Pierced for suspension at 12:00 and plugged sometime before 1884, this pattern has the rare Twinned Leaf edge design, indicating that the host coin is a Spanish 4 reales. George Fuld included 22 specimens in his roster of known Getz half dollars, published in 2009. The majority of specimens listed therein, 14 of them, have plain edges. The remaining coins bear three different edges, Lettered (1), Circles and Squares (4) and Twinned Leaves (3). The three Twinned Leaf edge specimens are as follows:

1. The Schwartz Specimen, gifted to the Kunsthistorisches Museum in Vienna, Austria, in 1920. (called AU by Fuld)

2. The Andrew Zabriskie Specimen. Later owned by Carl Wurtzbach – Virgil Brand – Wayte Raymond – F.C.C. Boyd – John J. Ford, Jr. (Stack’s, May 2004, lot 30).

3. The Present Specimen.

Today, pieces like this one are somewhat overshadowed by more famous modern rarities. However, they are an important part of the story of the founding of the first United States Mint.


ANA# 2021.14.5

Provenance: Ex Thomas Warner (likely), S.H. and H. Chapman, June 1884, lot 2133; Captain John W. Haseltine; William Spohn Baker Collection, to the Historical Society of Pennsylvania by bequest, 1897; lost by theft in the 1970s; unknown parties; Jules Steinman; Steve Ivy; Returned to the Historical Society of Pennsylvania, August 1987.


1792 Washington President Half Dollar pattern. Eagle and Stars Reverse. Musante GW-31, Baker-20. Silver. Edge lettered, UNITED STATES OF AMERICA +. VF Details—Plugged. 31.1 mm, 16.85 gm.

Obv:  Bust of Washington in military uniform left; WASHINGTON. PRESIDENT / 1792
Rev:  Heraldic eagle at center with spread wings and head turned left, 13 stars around, olive branch and arrows in talons, ribbon in beak with UNUM E PLURIBUS

Pierced for suspension just above Washington’s head and neatly plugged sometime prior to 1877, similar to the silver Getz half dollar above.

The first list of specimens for this half dollar variety in silver appeared in Sylvester Crosby’s 1875, The Early Coins of America. We can directly trace three of these coins today:

1. John McCoy (Woodward, May 1864) – William Sumner Appleton (1905) – Massachusetts Historical Society Collection.

2. Charles I. Bushnell (S.H. and H. Chapman, June 1882) – Lorin G. Parmelee (New York Stamp & Coin, June 1890) – S.H. and H. Chapman – Colonel Green – B.G. Johnson – Eric P. Newman – F.C.C. Boyd – John J. Ford, Jr. (Stack’s, May 2004) – Donald Partrick.

3. A.S. Jenks (Cogan, April 1877) – William Spohn Baker (d. 1897) – Historical Society of Pennsylvania.

4. Ellis and Doris Robison (Stack’s, February 1982) – John L. Roper, 2nd (Stack’s, December 1983).

5. The plate coin in the Krause reprint of Medallic Portraits – The plate coin in the Rulau-Fuld revision of Medallic Portraits – Probably George Fuld – Richard Picker – Eric P. Newman (Heritage, November 2018).

These dies are believed to have been engraved by famous engraver Jacob Perkins of Newburyport, Massachusetts, and any specimen from them in any metal is an important early American numismatic prize. The provenance of this piece goes back to the April 1877 sale by Edward Cogan, where it was offered as lot 690. That sale was unnamed, but at least two copies exist with the consignor’s identity hand-written on the cover.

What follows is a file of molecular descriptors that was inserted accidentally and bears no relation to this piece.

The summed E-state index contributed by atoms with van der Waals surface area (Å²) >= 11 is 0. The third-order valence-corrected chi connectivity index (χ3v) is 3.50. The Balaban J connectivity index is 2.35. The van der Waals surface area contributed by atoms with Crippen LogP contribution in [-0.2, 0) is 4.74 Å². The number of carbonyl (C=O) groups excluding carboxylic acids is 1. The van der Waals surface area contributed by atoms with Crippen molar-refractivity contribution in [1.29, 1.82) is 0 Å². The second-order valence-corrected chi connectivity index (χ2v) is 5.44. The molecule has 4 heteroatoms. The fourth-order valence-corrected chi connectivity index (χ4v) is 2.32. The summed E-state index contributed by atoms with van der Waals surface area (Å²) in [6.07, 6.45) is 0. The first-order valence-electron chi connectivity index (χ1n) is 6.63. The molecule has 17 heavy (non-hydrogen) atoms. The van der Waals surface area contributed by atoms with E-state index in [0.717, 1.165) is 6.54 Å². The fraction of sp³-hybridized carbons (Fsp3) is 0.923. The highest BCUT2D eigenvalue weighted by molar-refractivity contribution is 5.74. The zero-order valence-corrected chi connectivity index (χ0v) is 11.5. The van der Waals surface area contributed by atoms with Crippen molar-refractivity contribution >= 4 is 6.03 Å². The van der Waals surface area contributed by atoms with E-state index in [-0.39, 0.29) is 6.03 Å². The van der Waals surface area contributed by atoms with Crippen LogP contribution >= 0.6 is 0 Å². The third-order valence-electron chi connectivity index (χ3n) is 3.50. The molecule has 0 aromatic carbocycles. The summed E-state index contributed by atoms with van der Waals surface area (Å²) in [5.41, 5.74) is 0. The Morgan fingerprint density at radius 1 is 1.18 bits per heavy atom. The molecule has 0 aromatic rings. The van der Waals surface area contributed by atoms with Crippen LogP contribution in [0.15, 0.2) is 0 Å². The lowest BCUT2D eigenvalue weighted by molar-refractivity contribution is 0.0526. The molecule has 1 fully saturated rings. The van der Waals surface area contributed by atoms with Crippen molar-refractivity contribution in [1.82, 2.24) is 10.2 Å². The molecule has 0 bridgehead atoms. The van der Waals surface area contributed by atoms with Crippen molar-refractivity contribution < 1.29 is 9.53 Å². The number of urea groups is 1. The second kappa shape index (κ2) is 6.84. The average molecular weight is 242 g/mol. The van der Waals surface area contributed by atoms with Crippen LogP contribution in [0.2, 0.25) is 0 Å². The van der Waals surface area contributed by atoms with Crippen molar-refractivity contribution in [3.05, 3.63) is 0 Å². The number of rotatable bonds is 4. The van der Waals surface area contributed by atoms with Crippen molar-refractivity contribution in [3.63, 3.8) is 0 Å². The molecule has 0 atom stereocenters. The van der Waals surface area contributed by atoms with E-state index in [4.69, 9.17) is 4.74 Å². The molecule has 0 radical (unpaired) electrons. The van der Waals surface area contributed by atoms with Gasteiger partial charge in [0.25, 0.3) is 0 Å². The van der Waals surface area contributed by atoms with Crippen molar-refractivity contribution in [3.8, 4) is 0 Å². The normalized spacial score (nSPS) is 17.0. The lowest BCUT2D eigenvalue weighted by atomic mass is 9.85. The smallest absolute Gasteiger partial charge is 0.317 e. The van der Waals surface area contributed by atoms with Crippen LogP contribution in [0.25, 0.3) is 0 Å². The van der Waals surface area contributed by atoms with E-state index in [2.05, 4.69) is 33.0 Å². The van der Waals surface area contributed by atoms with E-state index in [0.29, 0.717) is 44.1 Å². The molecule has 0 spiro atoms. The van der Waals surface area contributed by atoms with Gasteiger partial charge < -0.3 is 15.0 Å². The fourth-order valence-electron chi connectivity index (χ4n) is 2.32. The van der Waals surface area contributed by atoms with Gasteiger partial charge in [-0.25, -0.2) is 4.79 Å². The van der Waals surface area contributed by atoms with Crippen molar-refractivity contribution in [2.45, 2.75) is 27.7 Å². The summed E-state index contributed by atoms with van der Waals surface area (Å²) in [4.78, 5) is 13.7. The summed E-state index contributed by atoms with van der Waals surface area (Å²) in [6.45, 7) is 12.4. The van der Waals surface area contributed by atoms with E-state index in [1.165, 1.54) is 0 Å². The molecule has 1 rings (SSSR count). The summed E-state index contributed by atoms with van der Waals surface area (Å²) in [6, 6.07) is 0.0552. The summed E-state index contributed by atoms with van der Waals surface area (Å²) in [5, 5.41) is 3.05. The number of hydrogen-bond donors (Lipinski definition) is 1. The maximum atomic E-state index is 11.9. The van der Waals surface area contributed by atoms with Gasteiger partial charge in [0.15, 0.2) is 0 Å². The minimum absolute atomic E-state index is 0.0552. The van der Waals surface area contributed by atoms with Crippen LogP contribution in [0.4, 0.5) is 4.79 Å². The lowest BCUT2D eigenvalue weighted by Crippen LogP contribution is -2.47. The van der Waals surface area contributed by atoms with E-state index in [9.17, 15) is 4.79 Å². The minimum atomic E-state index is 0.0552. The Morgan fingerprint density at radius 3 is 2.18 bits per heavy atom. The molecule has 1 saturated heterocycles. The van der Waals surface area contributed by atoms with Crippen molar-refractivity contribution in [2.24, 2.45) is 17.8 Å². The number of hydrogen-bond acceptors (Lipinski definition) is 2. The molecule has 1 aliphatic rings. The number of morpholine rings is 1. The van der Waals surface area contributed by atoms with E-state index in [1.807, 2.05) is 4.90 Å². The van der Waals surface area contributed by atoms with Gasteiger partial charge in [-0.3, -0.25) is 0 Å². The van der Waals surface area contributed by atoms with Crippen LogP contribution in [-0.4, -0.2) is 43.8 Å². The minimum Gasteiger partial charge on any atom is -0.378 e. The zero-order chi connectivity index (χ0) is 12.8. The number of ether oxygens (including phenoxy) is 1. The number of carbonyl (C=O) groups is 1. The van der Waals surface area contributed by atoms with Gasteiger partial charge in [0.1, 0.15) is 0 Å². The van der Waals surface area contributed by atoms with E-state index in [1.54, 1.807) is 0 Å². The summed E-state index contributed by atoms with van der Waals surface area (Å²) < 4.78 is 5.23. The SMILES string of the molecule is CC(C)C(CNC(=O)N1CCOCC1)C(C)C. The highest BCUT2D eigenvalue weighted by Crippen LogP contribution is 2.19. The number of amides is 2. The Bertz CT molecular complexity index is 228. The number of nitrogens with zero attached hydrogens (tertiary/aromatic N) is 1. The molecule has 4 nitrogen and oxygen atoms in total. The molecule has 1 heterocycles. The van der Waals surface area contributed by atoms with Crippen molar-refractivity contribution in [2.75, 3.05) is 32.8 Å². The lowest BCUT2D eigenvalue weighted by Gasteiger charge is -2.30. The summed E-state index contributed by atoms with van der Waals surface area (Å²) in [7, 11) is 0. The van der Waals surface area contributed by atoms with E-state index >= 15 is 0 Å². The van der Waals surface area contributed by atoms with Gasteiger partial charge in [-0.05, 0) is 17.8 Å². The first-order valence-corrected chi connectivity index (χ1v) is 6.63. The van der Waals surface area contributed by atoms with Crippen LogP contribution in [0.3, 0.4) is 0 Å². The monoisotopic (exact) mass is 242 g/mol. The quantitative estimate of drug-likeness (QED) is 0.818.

ANA# 2021.14.9

Provenance: Ex A.S. Jenks of Philadelphia, Edward Cogan’s sale of April 1877, lot 690 where it was plated, and likely sold directly to William Spohn Baker for $101; William Spohn Baker Collection, to the Historical Society of Pennsylvania by bequest, 1897; lost by theft in the 1970s; unknown parties; Jules Steinman; Steve Ivy; NASCA, April 1981, lot 2471; Returned to the Historical Society of Pennsylvania, August 1987.


Circa 1816 Halliday medal. Musante GW-57, Baker-70. White Metal. Ornamented rims. SP-63. 54 mm, 53.91 gm.

Obv: Bust of George Washington in civilian clothes right with ornamented rims; GEORGE WASHINGTON PRESIDENT OF THE UNITED STATES.
Rev: Draped altar with American shield at center, sword and fasces crossed on alter with laurel wreath; COMMISION RESIGNED : PRESIDENCY RELINQUISHED. / 1797

An outstanding Halliday medal, this is the much rarer white metal variant, featuring superb quality and strongly ornamented rims. Thomas Halliday’s Washington medal is known in silver, bronze and white metal, as well as in some unusual formats such as at least one in white porcelain and a uniface one in gutta-percha. The bronze and white metal examples come with either plain or ornamented rims, the latter frequently referred to as “engine turned” rims.

Research suggests that ornamented rims date from the 1830s, though there is no clear date, and unornamented pieces appear to have been issued at the same time as those with ornamented rims.
Since none of the early medals are seen with ornamented rims, it appears that Halliday’s Washington medals with this feature are likely later impressions from the 1830s.


ANA# 2021.14.771

Provenance: Ex Charles I. Bushnell, S.H. and H. Chapman, June 1882, lot 1294; William Spohn Baker Collection, to the Historical Society of Pennsylvania by bequest, 1897.


Circa 1859 Sansom medal. Presidency Relinquished. U.S. Mint restrike. Early impression. Musante GW-59, Baker-72, Julian PR-1. Silver. SP-64. 40.6 mm, 34.27 gm.

Obv: Bust of George Washington in civilian clothes right; G.WASHINGTON PRES. UNIT. STA.
Rev: Draped altar with American shield at center, sword and fasces crossed on alter with laurel wreath; COMMISS. RESIGNED : PRESIDENCY RELINQ. / 1797

This is an early die state without spalling on Washington’s portrait. Struck on a slightly heavier flan than later medals. Further confirmation of the early state is in the missing spalling or rust spot on the obverse rim over NI. Musante reports that 57 are believed to have been struck between 1861 and 1904. This would certainly be among the earlier ones.